Lighthouses of Guam

Guam is the largest and southernmost of the Mariana Islands in the northwestern Pacific Ocean. Spain colonized the island in 1668 and controlled it until U.S. forces captured it during the Spanish-American War in 1898. During World War II, Guam was occupied by Japanese forces from late 1941 through July 1944, when it was recaptured by American forces in bloody fighting.

There are no traditional lighthouses today in Guam, but the island does have a very poorly known lighthouse history. There are two obvious sites for lighthouses. Orote Point, on the west side of the island, is a steep promontory marking the entrance to Apra Harbor, the island's only protected anchorage and port. Ritidian Point, at the northern tip of the island, features a precipitous cliff looming over a sandy beach.

Spain built a small lighthouse at Orote Point sometime in the late 1800s. There are no images of this lighthouse available, and it seems to have vanished completely. At Ritidian Point, the U.S. built a lighthouse of some kind in 1932. Again, no images are available. Probably this lighthouse did not survive World War II.

Today, ordinary post lights are in place at both locations. Does anyone have photos of the Ritidian Point lighthouse, or has anyone seen images of the Spanish lighthouse at Orote Point? if so, please share what you know!

ARLHS numbers are from the ARLHS World List of Lights. Admiralty numbers are from volume M of the Admiralty List of Lights & Fog Signals. U.S. NGA List numbers are from Publication 111. USCG numbers are from Volume VI of the U.S. Coast Guard Light List.

General Sources
World of Lighthouses - Guam
Photos by various photographers available from Lightphotos.net.

Ritidian Point Light
Ritidian Point Light, April 2008
Flickr Creative Commons photo by Selena Hoy

Lighthouses
[Ritidian Point (2?)]
Date unknown (station established 1932). Active; focal plane 175 m (573 ft); white flash every 6 s. 6 m (20 ft) white post light. The tower also carries a black and white, diamond-shaped daymarker. The light can be seen in Selena Hoy's photo of the bluff at Ritidian Point; a small portion of this high-resolution photo appears above. Google has a satellite view of the site. Pete Payette writes that a lighthouse was built here in 1932 but was destroyed during the war; according to Michel Forand, a 1933 U.S. Lighthouse Service list describes this as a 13.5 m (44 ft) skeletal tower, and the same light appears in a 1937 French light list for the Pacific. The modern light stands on the concrete foundation pad of the 1932 lighthouse. In 1993, 371 acres at Ritidian Point were transferred from the Navy to the Fish and Wildlife Service as the first unit of the Guam National Wildlife Refuge, but we aren't sure if this includes the light station. Located high above the northernmost point of the island. Site status uncertain, probably closed. Admiralty M8382; NGA 10981; USCG 6-30660.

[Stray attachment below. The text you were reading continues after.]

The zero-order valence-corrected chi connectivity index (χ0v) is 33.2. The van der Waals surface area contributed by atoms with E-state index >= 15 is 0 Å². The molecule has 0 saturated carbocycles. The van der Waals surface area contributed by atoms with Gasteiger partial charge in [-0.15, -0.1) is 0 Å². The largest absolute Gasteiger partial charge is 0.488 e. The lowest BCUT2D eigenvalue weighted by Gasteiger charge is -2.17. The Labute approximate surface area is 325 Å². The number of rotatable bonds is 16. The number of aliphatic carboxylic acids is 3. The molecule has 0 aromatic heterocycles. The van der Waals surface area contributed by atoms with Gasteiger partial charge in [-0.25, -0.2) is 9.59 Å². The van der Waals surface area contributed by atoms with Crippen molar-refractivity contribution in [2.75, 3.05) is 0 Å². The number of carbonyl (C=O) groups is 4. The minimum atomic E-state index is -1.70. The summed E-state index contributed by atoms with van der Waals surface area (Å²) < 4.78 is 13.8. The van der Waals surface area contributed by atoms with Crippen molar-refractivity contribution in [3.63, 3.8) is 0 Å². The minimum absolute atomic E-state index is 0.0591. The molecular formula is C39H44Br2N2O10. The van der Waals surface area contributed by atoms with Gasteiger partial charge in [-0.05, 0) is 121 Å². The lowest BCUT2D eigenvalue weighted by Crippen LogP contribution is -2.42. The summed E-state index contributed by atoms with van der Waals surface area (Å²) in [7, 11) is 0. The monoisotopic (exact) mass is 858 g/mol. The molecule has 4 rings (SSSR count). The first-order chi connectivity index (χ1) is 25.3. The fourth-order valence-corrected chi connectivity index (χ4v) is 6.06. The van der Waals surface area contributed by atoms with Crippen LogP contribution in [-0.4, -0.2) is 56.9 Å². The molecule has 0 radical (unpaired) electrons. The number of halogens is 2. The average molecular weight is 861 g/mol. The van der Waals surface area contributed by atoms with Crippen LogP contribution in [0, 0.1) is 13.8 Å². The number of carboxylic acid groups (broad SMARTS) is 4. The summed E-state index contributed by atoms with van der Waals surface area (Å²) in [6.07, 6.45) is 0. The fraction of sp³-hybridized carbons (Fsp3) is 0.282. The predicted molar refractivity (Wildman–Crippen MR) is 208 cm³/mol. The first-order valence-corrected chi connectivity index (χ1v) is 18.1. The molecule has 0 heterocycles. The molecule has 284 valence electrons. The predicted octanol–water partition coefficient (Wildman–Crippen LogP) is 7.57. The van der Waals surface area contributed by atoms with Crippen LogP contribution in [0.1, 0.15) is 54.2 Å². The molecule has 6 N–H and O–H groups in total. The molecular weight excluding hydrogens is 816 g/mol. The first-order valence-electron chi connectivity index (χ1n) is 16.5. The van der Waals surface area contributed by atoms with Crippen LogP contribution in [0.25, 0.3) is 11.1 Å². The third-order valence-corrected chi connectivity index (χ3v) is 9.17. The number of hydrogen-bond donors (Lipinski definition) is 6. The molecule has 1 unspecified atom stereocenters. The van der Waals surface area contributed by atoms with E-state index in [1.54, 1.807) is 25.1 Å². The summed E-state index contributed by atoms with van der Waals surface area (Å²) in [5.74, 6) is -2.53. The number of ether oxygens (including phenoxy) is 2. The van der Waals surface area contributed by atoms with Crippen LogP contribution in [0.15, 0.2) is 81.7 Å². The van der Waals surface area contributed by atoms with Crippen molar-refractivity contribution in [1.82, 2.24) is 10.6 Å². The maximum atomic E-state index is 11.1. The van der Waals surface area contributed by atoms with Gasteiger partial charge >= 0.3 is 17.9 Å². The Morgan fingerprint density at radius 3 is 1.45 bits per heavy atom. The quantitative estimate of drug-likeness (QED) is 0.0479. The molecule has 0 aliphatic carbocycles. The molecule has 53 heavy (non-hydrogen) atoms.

* [Glass Breakwater]
Date unknown. Active; focal plane 18 m (59 ft); white flash every 4 s. 8 m (26 ft) steel post mounted on a concrete pad; the post carries diamond shaped daymarks painted in a black and white checkerboard pattern. A photo is available, Lightphotos.net has a closeup, and Google has a satellite view. The Glass Breakwater encloses the north side of the entrance to Apra harbor. Built shortly after World War II, it is named for Captain Henry Glass, captain of the U.S. cruiser Charleston, which captured Guam from the Spanish in 1898. Located at the end of the breakwater; accessible by road. Site open, tower closed. Admiralty M8386.2; NGA 10984; USCG 6-30710.
Apra Outer Harbor Range Rear
Date unknown. Active; focal plane 20 m (66 ft); yellow light, 3 s on, 3 s off. Approx. 17 m (56 ft) square cylindrical skeletal tower carrying a rectangular daymark. Daymark painted red with a white vertical stripe. No photo available, but Google has a satellite view. Located on a peninsula opposite the Guam Port Authority terminal on Cabras Island. Accessible by road, but it's not known if the road is open to the public. Site status unknown. Admiralty M8386.1; NGA 10983.1; USCG 6-30705.
* [Orote Point (Point Udall) (3?)]
Date unknown (station established 1929). Active; focal plane 69 m (226 ft); white flash every 5 s. 7 m (23 ft) white concrete post light. The tower also carries a black and white, diamond-shaped daymarker. Bob Taylor has a closeup photo, a view from the sea below is available, the tower can be seen in a distant photo of the point, Lightphotos.net also has a distant view, and Google's satellite view shows the nearby communication towers. Spain built a small lighthouse on Orote Point late in the 1800s, according to Part B of the National Park Service's report Archaeology and History of Guam. Nothing remains of this tower. Apparently it did not survive long, since a Secretary of the Navy report in 1904 lamented the lack of a light on Orote Point. There is a popular overlook on the point very near the light. In 1987 Congress renamed the point for former Arizona congressman Morris Udall, but most residents still call it Orote Point. Located atop a steep bluff on the south side of the entrance to Apra harbor, on the southwestern side of the island. The area is a U.S. Navy reservation but is generally open to visitors with proper identification (driver's license, car registration, and insurance). Site open, tower closed. ARLHS GUM-001; Admiralty M8384; NGA 10982; USCG 6-30685.
 

Information available on lost lighthouses:

Notable faux lighthouses:

Adjoining pages: North: Northern Marianas | South: Micronesia

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Posted July 24, 2008. Checked and revised September 6, 2014. Lighthouses: 1. Site copyright 2014 Russ Rowlett and the University of North Carolina at Chapel Hill.